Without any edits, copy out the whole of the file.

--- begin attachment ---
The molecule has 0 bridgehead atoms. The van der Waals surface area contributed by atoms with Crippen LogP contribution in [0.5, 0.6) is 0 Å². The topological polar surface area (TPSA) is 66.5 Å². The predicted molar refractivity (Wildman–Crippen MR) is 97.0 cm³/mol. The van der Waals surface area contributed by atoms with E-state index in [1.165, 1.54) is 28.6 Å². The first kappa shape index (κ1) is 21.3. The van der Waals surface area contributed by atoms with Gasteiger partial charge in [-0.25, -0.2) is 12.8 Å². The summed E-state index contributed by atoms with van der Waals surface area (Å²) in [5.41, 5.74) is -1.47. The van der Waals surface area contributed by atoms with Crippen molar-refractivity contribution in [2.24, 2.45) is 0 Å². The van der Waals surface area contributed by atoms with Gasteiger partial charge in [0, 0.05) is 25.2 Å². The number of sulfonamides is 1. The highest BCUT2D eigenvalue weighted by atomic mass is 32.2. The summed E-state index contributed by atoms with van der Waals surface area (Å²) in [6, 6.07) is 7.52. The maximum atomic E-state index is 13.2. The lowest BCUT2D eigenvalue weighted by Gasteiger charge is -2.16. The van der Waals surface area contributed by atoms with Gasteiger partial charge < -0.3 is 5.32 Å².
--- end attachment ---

The molecule has 0 bridgehead atoms. The van der Waals surface area contributed by atoms with Crippen LogP contribution in [0.5, 0.6) is 0 Å². The topological polar surface area (TPSA) is 66.5 Å². The predicted molar refractivity (Wildman–Crippen MR) is 97.0 cm³/mol. The van der Waals surface area contributed by atoms with E-state index in [1.165, 1.54) is 28.6 Å². The first kappa shape index (κ1) is 21.3. The van der Waals surface area contributed by atoms with Gasteiger partial charge in [-0.25, -0.2) is 12.8 Å². The summed E-state index contributed by atoms with van der Waals surface area (Å²) in [5.41, 5.74) is -1.47. The van der Waals surface area contributed by atoms with Crippen molar-refractivity contribution in [2.24, 2.45) is 0 Å². The van der Waals surface area contributed by atoms with Gasteiger partial charge in [0, 0.05) is 25.2 Å². The number of sulfonamides is 1. The highest BCUT2D eigenvalue weighted by atomic mass is 32.2. The summed E-state index contributed by atoms with van der Waals surface area (Å²) in [6, 6.07) is 7.52. The maximum atomic E-state index is 13.2. The lowest BCUT2D eigenvalue weighted by Gasteiger charge is -2.16. The van der Waals surface area contributed by atoms with Gasteiger partial charge < -0.3 is 5.32 Å².